Teachers can log into the Declara platform to access course modules they need to take to prepare for the test. It also connects them with a tutor someone else within the SNTE union who mentors and evaluates them along the way. The tutor-mentors provide assessments and decide whether teachers can move forward to the next module.
The platform is also social, connecting users with other teachers taking the same courses at the same time in the hopes that they will discuss course material and ask each other questions. The platform can be accessed anywhere at any time with the goal of making learning as convenient as possible.
Pierson speaks highly of educational systems in other countries that are trying to turn traditional classroom dynamics on their head in this way, pushing teachers to be learners as much as students.
"What we try to do is really help people see themselves as learners, even if they're educators," she said. "We're focusing on the adults. We always start in countries with teacher learning, mainly because if you're going to affect a country's future, if you can affect how teachers learn and teach, you'll affect what's happening with the students."
Declara, only two years old, has users ranging from SNTE to Genentech. Last week, the company nabbed a fresh $9 million in funding, bringing its total Series A funding to $25 million. The company is preparing to open an office in Singapore, one of the cities whose education system Pierson admires.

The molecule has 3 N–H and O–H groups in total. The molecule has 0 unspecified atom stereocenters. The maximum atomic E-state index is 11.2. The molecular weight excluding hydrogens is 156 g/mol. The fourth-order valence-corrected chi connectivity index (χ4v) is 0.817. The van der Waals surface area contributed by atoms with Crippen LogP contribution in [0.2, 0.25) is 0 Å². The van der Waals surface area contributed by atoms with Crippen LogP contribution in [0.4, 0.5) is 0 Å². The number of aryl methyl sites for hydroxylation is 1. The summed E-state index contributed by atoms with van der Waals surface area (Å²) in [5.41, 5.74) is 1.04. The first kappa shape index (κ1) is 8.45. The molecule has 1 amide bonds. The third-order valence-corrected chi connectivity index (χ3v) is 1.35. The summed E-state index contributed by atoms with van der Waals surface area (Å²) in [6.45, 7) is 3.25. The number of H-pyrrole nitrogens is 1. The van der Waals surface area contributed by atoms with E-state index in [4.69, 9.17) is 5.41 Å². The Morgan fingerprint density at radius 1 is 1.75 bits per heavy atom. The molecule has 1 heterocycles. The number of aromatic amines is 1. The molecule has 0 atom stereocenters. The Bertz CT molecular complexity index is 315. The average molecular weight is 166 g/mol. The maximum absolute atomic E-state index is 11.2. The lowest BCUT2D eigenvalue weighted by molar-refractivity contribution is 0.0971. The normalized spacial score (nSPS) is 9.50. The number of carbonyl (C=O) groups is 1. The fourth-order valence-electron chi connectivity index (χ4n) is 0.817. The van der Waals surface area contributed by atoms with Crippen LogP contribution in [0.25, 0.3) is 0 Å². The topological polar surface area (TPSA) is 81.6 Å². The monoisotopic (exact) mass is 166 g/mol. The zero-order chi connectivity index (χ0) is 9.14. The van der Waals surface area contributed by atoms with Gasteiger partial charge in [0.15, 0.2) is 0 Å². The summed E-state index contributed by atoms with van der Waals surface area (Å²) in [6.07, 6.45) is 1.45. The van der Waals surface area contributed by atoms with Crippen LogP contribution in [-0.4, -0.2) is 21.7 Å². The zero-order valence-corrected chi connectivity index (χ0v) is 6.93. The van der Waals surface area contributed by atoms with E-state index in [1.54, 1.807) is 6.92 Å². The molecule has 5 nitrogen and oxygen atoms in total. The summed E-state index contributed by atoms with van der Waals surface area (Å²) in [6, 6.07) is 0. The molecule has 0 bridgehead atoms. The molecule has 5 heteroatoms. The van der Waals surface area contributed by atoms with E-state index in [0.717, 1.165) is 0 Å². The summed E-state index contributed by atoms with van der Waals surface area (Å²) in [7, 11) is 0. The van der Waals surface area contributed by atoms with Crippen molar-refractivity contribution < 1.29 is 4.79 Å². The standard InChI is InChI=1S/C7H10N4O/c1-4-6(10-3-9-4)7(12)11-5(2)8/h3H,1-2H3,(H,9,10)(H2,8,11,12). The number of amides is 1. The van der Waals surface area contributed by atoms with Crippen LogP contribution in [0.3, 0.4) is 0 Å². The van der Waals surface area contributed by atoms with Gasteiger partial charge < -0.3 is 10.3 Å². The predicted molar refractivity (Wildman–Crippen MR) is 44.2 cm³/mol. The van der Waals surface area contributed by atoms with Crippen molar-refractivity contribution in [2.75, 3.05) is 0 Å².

"What's interesting is they've said (in Singapore) that teachers need to be facilitators and advocates and advisers in learning, and no longer the knowledge keepers. They're the curators of information," she said.
"So how do we move away from this," she said, grabbing a lined-notebook in which a Declara intern had been diligently taking notes at the Declara office, "as the purveyor of knowledge, the textbook, and help you actually find your knowledge through other people and collaborate and go and search the world for information and then be able to distill it and put a novel bend on it?"
Pierson also sees the company's services as a solution to the increasing "skill-to-labor mismatch" in the United States.
"We have this huge pool of unemployed people and a huge pool of people coming out of universities unprepared to take on a 21st-century job. That means the entire system is broken, and yet we keep shoving people into universities and they keep coming out," she said. "What kinds of people are we preparing for the jobs that are now available?"
Declara has taken its first cracks at fixing the system mostly in international arenas. The company has not done any work with the Palo Alto Unified School District but is in talks with Stanford University on a possible implementation, she said.
Pierson is clearly bent on expanding Declara just about everywhere, armed with a genuine belief that innovation can and should be applied to education.
"Declara really has come from the root of truly trying to understand all the different ways in which people learn best and all the different ways we can communicate information and expertise with each other in novel ways that probably would be better for the individual," she said. "We can't continue to try to stick a round peg through a square hole. We have to really identify the best pathways for people to learn."